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Is the Mainstream Ready for Tattooing?

Or are the Tattooed Ready to be Mainstream?

by AdamSkyArtist

October 3, 2006

The other day I had a sudden realization that tattooing had become normal. The thought hit me as I was walking through a Nordstrom's in San Francisco and saw an advertisement for Sketchers brand running shoes featuring a foot in some trendy kicks and attached to that foot and sneaker was a heavily tattooed ankle. Using tattoos in advertisements certainly isn't anything new but in this instance, using a tattoo in an ad for any other reason than blatant shock value was what caught my attention.

When I first started getting tattooed back in the mid 80's, even visiting a tattoo parlour was a patented act of rebellion. When I got a tattoo I became a tattooed person! And suddenly being tattooed was my own personal zeitgeist. Reactions from people on the street ranged from morbid curiosity to outright disgust. People would quite literally cross the street if they saw me coming. Car doors would lock as I passed through supermarket parking lots. When the average Joe on the street asked about my tattoos, I'd be interrogated like some sort of circus sideshow curiosity; "did that hurt?"; "why would you do that to yourself?"; "is that permanent?" Certainly the last thing on anyone's mind was the quality of the work I had on display or who the artist was who created my work. Those types of queries were reserved for the hardcore tattoo enthusiast or more likely when I was in the company of another tattoo artist.

Flash forward 20 years and tattooing is now deeply entrenched in the mainstream. News bits touching on tattoo stories no longer start with "Once reserved only for sailors and prostitutes..." These days tattoo ownership most likely lumps as all in with the same targeted economic market as Volkswagen Beetle and iMacs owners.

My Aunt Alicia who never cared for tattoos now thinks that Kat Von D lady on television is just adorable. These days whenever I deposit my paycheque, every bank teller has to tell me that I have "nice ink work".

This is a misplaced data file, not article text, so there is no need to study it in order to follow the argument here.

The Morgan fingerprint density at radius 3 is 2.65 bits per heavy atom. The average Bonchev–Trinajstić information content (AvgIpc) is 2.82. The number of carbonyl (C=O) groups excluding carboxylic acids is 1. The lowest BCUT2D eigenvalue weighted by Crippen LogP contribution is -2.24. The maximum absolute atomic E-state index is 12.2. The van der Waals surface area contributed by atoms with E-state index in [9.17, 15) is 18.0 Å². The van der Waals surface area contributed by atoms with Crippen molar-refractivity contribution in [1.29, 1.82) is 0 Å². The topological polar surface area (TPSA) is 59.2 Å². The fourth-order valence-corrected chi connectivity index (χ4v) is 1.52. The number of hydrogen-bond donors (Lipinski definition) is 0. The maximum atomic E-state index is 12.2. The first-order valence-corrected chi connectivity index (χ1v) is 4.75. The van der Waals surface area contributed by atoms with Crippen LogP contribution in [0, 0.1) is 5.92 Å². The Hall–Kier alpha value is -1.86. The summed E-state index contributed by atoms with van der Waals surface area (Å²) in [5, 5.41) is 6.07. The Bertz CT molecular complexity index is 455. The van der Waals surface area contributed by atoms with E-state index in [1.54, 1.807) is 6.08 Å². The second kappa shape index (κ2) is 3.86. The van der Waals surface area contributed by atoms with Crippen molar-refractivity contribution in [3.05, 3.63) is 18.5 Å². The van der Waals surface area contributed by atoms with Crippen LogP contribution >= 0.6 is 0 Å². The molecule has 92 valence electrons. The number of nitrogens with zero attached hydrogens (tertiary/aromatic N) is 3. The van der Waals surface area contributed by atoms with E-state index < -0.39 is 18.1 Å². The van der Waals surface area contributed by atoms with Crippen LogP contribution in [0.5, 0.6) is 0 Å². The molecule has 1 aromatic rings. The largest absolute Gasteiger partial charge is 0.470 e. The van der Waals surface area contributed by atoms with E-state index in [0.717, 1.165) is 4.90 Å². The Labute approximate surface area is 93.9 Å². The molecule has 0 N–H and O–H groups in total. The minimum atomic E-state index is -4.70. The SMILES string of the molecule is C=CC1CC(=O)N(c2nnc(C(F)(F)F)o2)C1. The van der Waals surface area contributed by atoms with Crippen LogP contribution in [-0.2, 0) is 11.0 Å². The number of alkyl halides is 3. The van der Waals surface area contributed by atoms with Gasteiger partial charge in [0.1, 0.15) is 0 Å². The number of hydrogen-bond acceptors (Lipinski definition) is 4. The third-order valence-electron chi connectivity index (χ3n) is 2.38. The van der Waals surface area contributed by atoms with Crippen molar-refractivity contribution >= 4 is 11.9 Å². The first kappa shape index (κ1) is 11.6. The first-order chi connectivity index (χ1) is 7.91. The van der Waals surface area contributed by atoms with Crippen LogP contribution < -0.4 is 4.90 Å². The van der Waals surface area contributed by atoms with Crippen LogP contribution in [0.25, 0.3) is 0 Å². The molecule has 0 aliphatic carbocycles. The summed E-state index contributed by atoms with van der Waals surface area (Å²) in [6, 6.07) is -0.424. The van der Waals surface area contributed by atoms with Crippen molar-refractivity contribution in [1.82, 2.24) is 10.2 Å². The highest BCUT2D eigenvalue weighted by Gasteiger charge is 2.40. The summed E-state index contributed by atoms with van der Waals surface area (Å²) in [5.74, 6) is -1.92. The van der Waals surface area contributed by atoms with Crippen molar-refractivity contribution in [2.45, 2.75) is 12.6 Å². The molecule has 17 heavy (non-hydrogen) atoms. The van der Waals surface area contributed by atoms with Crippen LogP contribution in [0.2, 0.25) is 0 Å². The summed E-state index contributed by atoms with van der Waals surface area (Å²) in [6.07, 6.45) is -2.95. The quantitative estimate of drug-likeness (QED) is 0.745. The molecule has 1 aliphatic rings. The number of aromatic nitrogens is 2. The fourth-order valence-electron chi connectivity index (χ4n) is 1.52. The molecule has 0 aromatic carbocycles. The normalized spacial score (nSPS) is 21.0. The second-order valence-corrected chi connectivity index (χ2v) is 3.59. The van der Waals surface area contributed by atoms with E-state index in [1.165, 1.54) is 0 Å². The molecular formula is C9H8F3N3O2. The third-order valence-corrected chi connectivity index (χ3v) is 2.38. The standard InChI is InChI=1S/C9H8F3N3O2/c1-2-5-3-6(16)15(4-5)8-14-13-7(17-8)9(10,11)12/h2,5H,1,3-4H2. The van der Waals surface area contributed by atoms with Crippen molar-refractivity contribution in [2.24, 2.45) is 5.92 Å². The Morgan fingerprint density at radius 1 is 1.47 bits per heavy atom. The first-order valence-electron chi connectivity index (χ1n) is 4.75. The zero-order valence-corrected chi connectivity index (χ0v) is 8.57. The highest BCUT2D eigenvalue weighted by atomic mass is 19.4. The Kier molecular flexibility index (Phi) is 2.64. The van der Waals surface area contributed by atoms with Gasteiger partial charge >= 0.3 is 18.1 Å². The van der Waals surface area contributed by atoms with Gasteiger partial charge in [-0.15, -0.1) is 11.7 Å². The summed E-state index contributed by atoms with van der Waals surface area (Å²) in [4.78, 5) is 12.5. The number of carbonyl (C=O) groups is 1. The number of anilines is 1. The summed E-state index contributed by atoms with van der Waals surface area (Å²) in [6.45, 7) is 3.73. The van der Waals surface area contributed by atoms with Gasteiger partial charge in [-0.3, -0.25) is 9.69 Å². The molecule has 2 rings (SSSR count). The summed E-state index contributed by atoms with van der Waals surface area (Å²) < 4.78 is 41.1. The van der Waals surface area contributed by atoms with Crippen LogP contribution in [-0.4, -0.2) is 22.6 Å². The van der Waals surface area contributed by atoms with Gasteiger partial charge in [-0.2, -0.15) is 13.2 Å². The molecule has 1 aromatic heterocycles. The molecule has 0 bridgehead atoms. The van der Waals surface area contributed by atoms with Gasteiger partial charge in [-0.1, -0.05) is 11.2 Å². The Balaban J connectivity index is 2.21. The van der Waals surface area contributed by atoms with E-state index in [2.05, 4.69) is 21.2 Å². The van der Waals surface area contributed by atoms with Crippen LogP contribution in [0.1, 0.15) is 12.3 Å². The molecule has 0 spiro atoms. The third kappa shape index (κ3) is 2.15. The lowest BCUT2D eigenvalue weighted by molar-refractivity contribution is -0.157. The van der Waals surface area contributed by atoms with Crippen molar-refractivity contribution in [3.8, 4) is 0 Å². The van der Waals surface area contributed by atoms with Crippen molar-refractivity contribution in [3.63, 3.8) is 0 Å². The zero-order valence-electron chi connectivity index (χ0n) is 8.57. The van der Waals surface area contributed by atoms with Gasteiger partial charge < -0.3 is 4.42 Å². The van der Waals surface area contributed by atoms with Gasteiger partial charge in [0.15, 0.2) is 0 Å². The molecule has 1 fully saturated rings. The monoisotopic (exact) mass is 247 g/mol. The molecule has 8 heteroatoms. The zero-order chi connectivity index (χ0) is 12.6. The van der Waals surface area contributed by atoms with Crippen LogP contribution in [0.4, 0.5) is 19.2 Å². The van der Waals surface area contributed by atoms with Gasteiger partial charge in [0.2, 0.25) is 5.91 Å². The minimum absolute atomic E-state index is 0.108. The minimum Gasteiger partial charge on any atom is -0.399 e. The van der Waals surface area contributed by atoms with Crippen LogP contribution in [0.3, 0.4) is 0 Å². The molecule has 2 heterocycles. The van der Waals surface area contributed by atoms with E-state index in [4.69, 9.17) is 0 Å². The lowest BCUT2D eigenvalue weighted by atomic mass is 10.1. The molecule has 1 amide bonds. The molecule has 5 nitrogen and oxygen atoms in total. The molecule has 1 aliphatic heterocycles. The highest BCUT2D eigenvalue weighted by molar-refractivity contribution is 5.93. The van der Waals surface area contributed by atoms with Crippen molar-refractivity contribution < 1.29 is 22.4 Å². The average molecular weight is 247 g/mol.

So what allowed tattooing to get so normalized? It wasn't just media recognition; that was the fallout of normalization. It was tattoo artists who cared for more than just a means to line their pockets. It was generations of tattoo artists who steered the ship we call tattooing in a direction where our craft would rise out from the bowery and back alley parlours to a point where we could allow this sort of normalization. It was the results of hard work, talent and ingenuity by legions of dedicated tattooers. I don't think that any tattooer intentionally wanted tattooing to become part of the mainstream but it certainly was an unavoidable part of tattooing's evolution.

Evolution occurs when the environment surrounding the tattoo shop changes and tattooing must adapt to those changes. So now we have tattoo shops in shopping malls and on network television. There's no one else to blame but the giants who's shoulders we stand on who pushed tattooing artistically and technically and made tattooing become attractive and attainable for mass public consumption.

I don't miss the days of being stared at like I've got a foot growing out of my head because of my tattoos. Doing things for shock value lost its appeal once I grew out of the 'I'm not doing my homework because I'm angry at my parents' phase. I'm confident that tattooing will continue to evolve in to exciting and wonderful places and its embrace by the mainstream will elevate it to places we can't even imagine.

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